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Hip-hop has been around for more than 20 years now. It's older than most of its fans. If you lost the thread somewhere along the way, here's a plot summary: Biggie Smalls and Tupac Shakur were gunned down, Suge Knight is still in jail, Lauryn Hill crossed over, the Beasties have cred, and there's this East Coast-West Coast rivalry that won't go away. And South Bronx rapper Big Pun passed away in February. He was 28 and he weighed 698 pounds, or 317 kg Canadian.

From the outside, hip-hop looks like a cartoon. But hip-hop sets the terms of credibility for an entire generation. Rap constitutes seven per cent of all records sold in Canada, and 13 per cent in the United States, and the figures are rising in both countries. A lot of people live their lives inside the fashions, the language, the values and the politics of this culture, and that makes it the most powerful form of popular music on the market now. Think how remarkable that is! Madison Avenue can't do it. Hollywood is not even close. So if the hip-hop nation is so real to so many, why are the rappers less life-like than Bullwinkle the Moose? What happened to the consciousness hip-hop was raising or the tracking shots of real-life experience? When did rappers turn into cartoons?

During the nineties, things got harder in the rap world. "If you pick up any Source magazine, see how many of them smile," says Kevin Barton. "They have the maddest poses." Barton is 26, the national urban co-ordinator at Universal Music Canada. "Hip-hop used to be a lot more fun," he says, "but it became darker. Gangsta rap definitely shifted hip-hop out of break-dancing and graffiti." Gangsta also put an end to the dominance of the East Coast sensibilities of Public Enemy and KRS-One; the guys who tried to give rap a social conscience.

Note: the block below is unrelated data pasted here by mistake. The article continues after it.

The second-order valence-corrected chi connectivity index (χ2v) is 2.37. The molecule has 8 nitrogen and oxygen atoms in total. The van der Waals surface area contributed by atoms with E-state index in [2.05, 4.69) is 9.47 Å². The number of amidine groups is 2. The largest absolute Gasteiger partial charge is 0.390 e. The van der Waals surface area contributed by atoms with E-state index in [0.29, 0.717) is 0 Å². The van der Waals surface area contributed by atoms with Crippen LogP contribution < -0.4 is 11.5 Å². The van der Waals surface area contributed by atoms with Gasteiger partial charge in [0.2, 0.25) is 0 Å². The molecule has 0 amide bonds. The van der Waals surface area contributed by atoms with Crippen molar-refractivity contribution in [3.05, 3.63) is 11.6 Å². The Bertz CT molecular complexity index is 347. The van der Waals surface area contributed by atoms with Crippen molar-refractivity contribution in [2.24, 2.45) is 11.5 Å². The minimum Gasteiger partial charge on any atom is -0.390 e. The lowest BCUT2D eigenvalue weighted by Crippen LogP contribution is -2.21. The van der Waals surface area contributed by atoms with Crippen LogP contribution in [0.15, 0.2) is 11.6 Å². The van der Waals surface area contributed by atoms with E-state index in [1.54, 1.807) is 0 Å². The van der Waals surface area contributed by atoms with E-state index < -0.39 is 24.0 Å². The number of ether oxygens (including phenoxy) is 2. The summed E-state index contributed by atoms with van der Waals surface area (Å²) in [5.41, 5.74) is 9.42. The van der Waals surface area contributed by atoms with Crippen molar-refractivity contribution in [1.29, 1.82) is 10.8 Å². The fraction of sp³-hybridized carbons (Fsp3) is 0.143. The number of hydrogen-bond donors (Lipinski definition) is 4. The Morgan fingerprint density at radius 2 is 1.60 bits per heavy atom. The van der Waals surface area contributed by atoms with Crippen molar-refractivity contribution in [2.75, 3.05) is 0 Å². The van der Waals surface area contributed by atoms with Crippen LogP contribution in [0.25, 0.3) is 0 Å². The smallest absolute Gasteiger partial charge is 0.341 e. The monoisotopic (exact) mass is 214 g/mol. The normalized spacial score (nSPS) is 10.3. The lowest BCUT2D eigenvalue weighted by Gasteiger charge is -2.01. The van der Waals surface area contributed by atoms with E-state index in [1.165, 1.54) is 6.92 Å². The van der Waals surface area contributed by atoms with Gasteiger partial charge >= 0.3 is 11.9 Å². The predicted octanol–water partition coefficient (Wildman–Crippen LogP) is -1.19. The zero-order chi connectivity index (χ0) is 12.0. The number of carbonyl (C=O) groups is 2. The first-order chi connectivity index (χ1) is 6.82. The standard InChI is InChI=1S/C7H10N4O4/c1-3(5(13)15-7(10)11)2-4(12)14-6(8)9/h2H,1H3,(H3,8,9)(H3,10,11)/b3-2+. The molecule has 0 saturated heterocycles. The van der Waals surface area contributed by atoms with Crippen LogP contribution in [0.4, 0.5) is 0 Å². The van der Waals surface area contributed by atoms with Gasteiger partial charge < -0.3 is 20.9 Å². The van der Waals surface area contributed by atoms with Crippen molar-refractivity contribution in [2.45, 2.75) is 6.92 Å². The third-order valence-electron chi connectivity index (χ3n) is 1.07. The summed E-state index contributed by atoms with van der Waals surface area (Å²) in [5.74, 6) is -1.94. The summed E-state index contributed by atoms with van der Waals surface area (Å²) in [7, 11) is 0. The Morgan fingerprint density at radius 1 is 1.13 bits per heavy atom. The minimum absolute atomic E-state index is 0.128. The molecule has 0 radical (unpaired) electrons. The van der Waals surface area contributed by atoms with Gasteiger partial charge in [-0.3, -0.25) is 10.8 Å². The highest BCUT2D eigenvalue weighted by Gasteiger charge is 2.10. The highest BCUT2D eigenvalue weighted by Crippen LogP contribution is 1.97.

Alok Sharma is a promoter and DJ and the host of Aural Ammunition, an underground hip-hop show on CIUT, a radio station based at the University of Toronto. "I always thought of hip-hop as another form of punk rock," he says. "It was about rebelliousness. Gangsta took things to another level. And it was the ultimate rebellion for white kids to listen to it."

The record that put together the complete crossover package was Dr. Dre's The Chronic, released in 1993. Dre (aka. Andre Young) is a former member of California's N.W.A. This quintet grabbed headlines in 1988 with its sensational underground hit Fuck tha Police. But The Chronic had something deeper going on. Spin magazine picked Dre's Nuthin' But a G-Thang as the best single of the 1990s, and named the CD one of the decade's Top 10. The difference between this disc and the stuff that N.W.A. put out was you didn't have to be down with the words. The beats were enough. Or as Barton puts it: "Dre is making music. Things sonically make sense." Yes, it's still gangsta rap. But no big deal if you don't like the content. The subject matter, the whole gangsta thang has became stylized, secondary. Dre may have been the godfather of gangsta, and he is still the most respected producer in his field, but he was just setting up for what comes next.

Dre has an uncanny and profitable knack for finding the hottest newcomers and sharing the credit. He's schedule to visit Canada for the first time next month as a headliner on the Up in Smoke tour. On-stage, he'll reunite with his surviving N.W.A. posse, including matinee idol Ice Cube. They are far from the mean streets of Compton, Calif. now. As Kevin Barton says: "Three or four albums deep, how much gangsta is left in anybody?" Perhaps a pose, maybe less.